Abnormal Psychology & Comorbidity

First and foremost let me give you due disclosure; I am new to psychology and plan on entering graduate studies in psychology soon, and I only hold my bachelor’s degree right now. After taking an a few psychology courses and most notably an abnormal psychology course I would like to discuss a topic that keeps entering my mind.

The topic is about how we look at and perceive abnormal psychology as a whole. The DSM-IV-TR is laid out in such a fashion that if one can examine a person’s daily interactions/thoughts/etc they can match these symptoms to a list of corresponding and known disabilities. For example if one has a fear of wide open spaces, and they meet the correct criteria they will most likely be diagnosed with agoraphobia which is translated to “a fear of the market place.” I noticed that within the realm of abnormal psychology each of these afflictions are highly comorbid (2 or more existing diagnosis’s). IE, schizophrenia is often, and almost always comorbid with drug dependence. I begin to question if these comorbidities are by chance or wonder if they hint to us that there is a “deeper level” we should be looking at in order to diagnose mental illness.

Again, admittedly not well versed in this topic, and writing this short article after only reading a beginners abnormal psychology textbook as well as taking the companion course, I often got the notion that the way we look at mental health is incorrect. I can better illustrate my ideas with pictures. If you think of a person as a tree for a moment, imagine that their abnormalities are roots. It seems to me that the DSM treats these abnormalities like a plant that has a very noncomplex root system. Like a weed with a few dangling stringy roots. Within the DSM, if we can find the one, or perhaps two, or three roots, and “take care” of them than we may have fixed the problem. In the picture below the red marks are representative of where the intervention takes place, where the person is diagnosed.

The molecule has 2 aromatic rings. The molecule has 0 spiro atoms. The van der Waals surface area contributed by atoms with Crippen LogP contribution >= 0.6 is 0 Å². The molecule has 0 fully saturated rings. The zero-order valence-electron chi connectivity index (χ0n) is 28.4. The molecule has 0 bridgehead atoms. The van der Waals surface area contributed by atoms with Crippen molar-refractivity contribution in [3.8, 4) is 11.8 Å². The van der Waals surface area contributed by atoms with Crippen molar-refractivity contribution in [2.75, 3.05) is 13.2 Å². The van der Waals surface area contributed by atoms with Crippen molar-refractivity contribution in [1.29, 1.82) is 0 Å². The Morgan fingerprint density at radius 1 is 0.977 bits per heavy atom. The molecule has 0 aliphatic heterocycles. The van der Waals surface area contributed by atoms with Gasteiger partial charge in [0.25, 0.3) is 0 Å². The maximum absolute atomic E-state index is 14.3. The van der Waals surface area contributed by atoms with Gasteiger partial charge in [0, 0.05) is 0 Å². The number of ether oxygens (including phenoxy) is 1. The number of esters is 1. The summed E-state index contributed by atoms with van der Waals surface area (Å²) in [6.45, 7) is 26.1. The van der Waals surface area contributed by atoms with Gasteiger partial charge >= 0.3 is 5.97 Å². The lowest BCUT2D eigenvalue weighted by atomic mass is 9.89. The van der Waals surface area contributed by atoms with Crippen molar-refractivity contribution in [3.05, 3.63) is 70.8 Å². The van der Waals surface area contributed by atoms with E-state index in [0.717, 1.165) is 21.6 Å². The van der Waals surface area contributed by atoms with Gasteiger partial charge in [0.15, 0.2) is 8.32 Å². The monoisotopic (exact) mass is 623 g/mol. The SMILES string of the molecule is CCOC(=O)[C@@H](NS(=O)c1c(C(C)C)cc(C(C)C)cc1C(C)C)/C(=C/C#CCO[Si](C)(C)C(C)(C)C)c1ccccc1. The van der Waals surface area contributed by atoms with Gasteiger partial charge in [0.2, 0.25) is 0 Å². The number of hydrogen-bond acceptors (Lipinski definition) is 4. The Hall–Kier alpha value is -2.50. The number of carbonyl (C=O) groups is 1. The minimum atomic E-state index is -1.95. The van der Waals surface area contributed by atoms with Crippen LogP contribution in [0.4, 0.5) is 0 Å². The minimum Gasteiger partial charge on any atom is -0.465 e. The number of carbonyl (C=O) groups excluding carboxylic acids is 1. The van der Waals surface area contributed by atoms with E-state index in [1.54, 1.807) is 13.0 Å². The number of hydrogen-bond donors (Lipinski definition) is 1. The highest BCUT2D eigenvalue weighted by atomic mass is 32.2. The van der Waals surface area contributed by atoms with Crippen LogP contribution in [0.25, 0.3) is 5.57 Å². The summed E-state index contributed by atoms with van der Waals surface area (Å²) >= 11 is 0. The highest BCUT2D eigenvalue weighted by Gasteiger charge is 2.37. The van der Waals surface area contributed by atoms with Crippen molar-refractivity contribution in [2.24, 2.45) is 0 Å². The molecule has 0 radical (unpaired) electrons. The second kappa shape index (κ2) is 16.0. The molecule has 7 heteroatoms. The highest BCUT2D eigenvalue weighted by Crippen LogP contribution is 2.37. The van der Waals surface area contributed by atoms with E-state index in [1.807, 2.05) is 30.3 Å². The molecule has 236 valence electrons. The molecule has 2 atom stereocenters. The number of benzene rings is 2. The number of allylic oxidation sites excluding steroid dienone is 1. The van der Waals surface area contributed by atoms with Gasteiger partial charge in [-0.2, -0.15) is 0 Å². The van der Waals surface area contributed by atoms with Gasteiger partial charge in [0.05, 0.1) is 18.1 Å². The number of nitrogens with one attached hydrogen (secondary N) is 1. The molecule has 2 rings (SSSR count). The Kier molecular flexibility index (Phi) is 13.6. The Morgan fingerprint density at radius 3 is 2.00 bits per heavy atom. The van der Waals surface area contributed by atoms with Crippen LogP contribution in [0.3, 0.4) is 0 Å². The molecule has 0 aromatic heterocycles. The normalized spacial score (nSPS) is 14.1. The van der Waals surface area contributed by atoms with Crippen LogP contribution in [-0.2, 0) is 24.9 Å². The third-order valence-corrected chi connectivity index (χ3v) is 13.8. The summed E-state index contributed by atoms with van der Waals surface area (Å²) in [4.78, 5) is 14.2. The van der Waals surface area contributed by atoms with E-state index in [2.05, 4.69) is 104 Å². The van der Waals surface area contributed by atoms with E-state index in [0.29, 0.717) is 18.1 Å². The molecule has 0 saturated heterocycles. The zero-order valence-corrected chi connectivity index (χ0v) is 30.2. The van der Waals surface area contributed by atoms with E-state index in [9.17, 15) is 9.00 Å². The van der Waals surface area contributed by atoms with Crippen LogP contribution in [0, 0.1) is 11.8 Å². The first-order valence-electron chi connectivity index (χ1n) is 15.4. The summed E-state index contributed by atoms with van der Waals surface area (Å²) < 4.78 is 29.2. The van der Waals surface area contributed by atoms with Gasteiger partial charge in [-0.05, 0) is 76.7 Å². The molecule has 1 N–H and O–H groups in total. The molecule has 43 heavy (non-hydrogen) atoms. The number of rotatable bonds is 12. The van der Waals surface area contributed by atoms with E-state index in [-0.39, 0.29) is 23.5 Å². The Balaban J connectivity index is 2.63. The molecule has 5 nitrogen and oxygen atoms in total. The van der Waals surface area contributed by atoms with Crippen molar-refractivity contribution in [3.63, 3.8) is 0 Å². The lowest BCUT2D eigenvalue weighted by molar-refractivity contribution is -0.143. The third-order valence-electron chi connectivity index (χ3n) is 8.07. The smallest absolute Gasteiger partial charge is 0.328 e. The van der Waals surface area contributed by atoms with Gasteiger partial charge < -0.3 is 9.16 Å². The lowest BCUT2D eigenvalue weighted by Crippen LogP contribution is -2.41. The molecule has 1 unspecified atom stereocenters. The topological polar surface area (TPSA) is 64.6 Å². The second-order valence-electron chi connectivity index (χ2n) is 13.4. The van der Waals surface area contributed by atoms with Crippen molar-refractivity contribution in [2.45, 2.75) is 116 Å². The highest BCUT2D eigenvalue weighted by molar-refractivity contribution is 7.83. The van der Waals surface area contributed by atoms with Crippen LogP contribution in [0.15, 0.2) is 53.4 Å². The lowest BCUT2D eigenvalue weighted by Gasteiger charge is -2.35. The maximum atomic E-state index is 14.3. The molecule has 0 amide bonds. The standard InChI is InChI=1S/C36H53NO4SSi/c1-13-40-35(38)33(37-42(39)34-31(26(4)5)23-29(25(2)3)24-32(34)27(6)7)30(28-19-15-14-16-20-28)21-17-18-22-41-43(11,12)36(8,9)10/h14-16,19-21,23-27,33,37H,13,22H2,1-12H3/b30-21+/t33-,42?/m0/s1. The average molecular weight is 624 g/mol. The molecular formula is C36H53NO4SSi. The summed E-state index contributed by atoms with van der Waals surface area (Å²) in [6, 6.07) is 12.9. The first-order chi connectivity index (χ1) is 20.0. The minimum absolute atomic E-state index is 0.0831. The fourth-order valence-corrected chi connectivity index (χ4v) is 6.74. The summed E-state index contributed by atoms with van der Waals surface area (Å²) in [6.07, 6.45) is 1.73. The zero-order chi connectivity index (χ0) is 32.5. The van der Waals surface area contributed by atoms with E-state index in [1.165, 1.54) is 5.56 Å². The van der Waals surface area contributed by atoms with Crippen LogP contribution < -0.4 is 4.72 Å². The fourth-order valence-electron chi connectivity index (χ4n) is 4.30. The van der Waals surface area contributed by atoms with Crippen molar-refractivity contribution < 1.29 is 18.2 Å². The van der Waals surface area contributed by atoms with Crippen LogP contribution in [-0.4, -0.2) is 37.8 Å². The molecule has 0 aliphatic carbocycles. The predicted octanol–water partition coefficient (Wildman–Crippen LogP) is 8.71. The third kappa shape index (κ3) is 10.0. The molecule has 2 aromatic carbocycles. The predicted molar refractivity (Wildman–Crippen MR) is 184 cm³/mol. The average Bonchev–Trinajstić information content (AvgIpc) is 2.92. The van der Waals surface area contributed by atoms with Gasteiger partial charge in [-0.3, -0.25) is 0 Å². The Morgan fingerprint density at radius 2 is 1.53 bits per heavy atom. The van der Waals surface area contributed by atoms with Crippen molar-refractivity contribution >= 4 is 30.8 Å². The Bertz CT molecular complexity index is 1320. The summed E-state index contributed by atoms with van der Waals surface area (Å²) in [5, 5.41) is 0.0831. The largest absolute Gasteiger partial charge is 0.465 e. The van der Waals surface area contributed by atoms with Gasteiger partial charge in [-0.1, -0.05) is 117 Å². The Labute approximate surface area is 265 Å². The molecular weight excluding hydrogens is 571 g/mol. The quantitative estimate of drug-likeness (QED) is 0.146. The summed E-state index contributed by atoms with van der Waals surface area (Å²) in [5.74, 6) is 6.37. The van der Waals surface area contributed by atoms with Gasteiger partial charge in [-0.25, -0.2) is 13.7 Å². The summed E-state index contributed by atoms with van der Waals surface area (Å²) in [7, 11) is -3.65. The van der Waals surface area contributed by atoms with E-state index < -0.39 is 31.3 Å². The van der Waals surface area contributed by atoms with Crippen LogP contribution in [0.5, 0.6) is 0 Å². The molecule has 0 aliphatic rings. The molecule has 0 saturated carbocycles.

On the second mark in from the left one can see where the DSM would normally define comorbidity. Is this the type of structure that our mental disorders take? Or could it be more highly complex like the roots of a real tree that spawn and sprawl off into the distance. Do we need to work at “jumping up a level” somehow when treating mental health? This is a big question, and you may posit; you can only diagnose what you can see or observe, this is true to some extent, but along with the rapidly growing neurosciences I believe that coupling the behavioral side with the physiological side will be paramount in “finding” this higher level that we can’t treat at present time.

Below is my proposed system of how mental disorders would actually look like if one could “see” them somehow.


The first blue line represents a diagnosis and treatment, the second one does as well but it is comorbid with another affliction. But look up the same root and you will eventually see a red line higher up. If we can treat at this level we are severing 6 different mental health disorders/problems. Some of these roots may be looked at as environmental and social factors as well.

The basic synopsis here is that I think abnormal psychology and the diagnosis and treatment thereof is looked at way too simplistic in the current DSM. I think that we need to look at in a much more complex comorbid-enviornmental-social outlook. We need to look for a higher level of treatment.

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